Women’s Health Data: Access to services
Access to services such as health care, housing and transport has a strong impact on women’s health status. Financial and other barriers to accessing these services differ between various groups of women.
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Women, more often than men, defer accessing a range of health services because of cost. Services commonly deferred include visits to dentists (23.5%), specialists (10.6%), GPs (8.7% and prescriptions (11.2%)1.
In 2011-12, 85.6% of women attended a GP consultation, compared with 76.2% of men1.
Up to the age of 55 years, women are approximately twice as likely to be admitted to hospital as men. This is partly attributable to obstetric treatments2.
Women are more likely than men to find cost a barrier when accessing GP services2.
Almost two times more women than men report being unable to access an after-hours GP service when they need one2.
Women aged 25 to 54 years are more likely than men of the same age to have seen three or more health professionals for a single condition2.
In contrast to the homeless population identified through the Census, the majority of people (59%) supported by specialist homeless agencies are women3.
Domestic and family violence is the primary reason women seek assistance from homelessness support services in Australia4.
16% of Victorian women do not have access to a vehicle and are unable to travel to places they need to5.
Aboriginal and Torres Strait Islander women
Of clients who use SAAP services, the percentage of women who identify as indigenous (21%) is far greater than the percentage of men who identify as indigenous (14%)6.
Aboriginal and Torres Strait Islander women and children escaping domestic violence, sexual abuse and partners using drugs, can find it difficult to access appropriate housing services and, as a result, may live transiently7.
Homeless Aboriginal and Torres Strait Islander women and children often stay with family and friends in overcrowded houses because there is nowhere else to go. This situation leaves them vulnerable to experiences of violence and abuse7.
Women from culturally and linguistically diverse (CALD) backgrounds
- People who were not born in Australia are a little less likely than people born in Australia to have seen a GP in the last 12 months (77% and 82% respectively)1.
Women with disabilities
- Girls and younger women with a disability are more likely than older women to use disability support services. In 2010-11, women aged 15 to 24 years had the highest rate of disability support service use (47%) and women aged 55 to 64 years had the lowest (21%)1.
Same-sex attracted women
Same-sex attracted women access screening less frequently than heterosexual women. They are more likely to delay treatment and are less likely to have a regular general practitioner8.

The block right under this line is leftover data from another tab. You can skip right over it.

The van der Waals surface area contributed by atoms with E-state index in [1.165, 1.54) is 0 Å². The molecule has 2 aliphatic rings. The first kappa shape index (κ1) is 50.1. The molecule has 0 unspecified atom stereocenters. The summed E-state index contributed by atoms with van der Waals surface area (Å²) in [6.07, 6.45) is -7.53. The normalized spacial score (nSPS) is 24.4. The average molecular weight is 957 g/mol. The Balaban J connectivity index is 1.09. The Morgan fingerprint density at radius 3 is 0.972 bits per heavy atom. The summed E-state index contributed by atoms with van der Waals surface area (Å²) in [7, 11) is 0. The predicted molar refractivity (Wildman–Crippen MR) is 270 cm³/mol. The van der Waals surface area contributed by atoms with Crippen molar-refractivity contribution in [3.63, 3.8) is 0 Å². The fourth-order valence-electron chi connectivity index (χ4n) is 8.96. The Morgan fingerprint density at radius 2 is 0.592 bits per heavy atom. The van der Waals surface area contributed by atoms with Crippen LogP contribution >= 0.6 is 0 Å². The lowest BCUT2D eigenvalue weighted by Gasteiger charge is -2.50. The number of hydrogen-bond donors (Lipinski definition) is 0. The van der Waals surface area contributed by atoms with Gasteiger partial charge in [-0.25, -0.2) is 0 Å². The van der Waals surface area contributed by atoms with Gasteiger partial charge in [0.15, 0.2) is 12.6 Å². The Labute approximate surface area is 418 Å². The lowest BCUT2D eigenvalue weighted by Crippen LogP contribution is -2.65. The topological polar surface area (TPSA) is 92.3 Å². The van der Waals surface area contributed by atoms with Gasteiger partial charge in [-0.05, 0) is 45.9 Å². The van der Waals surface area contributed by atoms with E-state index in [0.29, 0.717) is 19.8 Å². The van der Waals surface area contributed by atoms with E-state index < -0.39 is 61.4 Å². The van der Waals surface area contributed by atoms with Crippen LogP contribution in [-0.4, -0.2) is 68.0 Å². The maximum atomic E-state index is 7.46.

One of the major issues for ageing lesbians is prejudicial attitudes in aged-care institutions, highlighting the need to train providers and agencies in this area8.
- COAG Reform Council. Tracking equity: Comparing outcomes for women and girls across Australia Report to the Council of Australian Governments 21 October 2013. [cited 20 November 2013] Available from: http://www.coagreformcouncil.gov.au/reports/gender-equity/tracking-equity-comparing-outcomes-women-and-girls-across-australia. ↩
- Australian Bureau of Statistics. Health Services: Patient experiences in Australia, 2009. Cat. No. 4839.0.55.001. Canberra: ABS; 2010 [cited 21 August 2013] Available from: http://www.abs.gov.au/AUSSTATS/abs@.nsf/DetailsPage/4839.0.55.0012009?OpenDocument. ↩
- Australian Institute of Health and Welfare. National social housing survey: state and territory results 2010. Cat. no. HOU 264. Canberra: AIHW; 2012 [cited 21 August 2013] Available from: http://www.aihw.gov.au/publication-detail/?id=10737422570. ↩
- Spinney, A. (2012) Home and safe? : policy and practice innovations to prevent women and children who have experienced domestic and family violence from becoming homeless, AHURI Final Report No.196. Melbourne: Australian Housing and Urban Research Institute [cited 21 August 2013] Available from: http://www.ahuri.edu.au/publications/projects/p50602. ↩
- Australian Bureau of Statistics. General social survey, Victoria, 2006. Cat. no. 4159.2.55.001. Canberra: ABS; 2007 [cited 4 December 2013] Available from: http://www.abs.gov.au/AUSSTATS/abs@.nsf/DetailsPage/4159.2.55.0012006?OpenDocument . ↩
- Australian Institute of Health and Welfare. Government-funded specialist homelessness services: SAAP national data collection annual report 2008-09. Cat. no. HOU219; 2010 [cited 21 August 2013]. Available from: http://www.aihw.gov.au/publications/hou/219/11235.pdf. ↩
- Cooper, L. & Morris, M. How to help Indigenous families into stable housing and sustainable tenancies. Australian Housing and Urban Research Institute (AHURI), Melbourne, Research and Policy Bulletin.2005; 56 [cited 21 August 2013]. Available from: http://www.ahuri.edu.au/publications/download/ahuri_rap_issue_56. ↩
- McNair, R. Lesbian health inequalities: a cultural minority issue for health professionals. MJA: The Medical Journal of Australia. 178 (12): 643-645. Also available online: EMJA; 2003 [cited 4 December 2013] Available from: http://www.mja.com.au/public/issues/178_12_160603/mcn10852_fm.html. ↩
Published: February 2014
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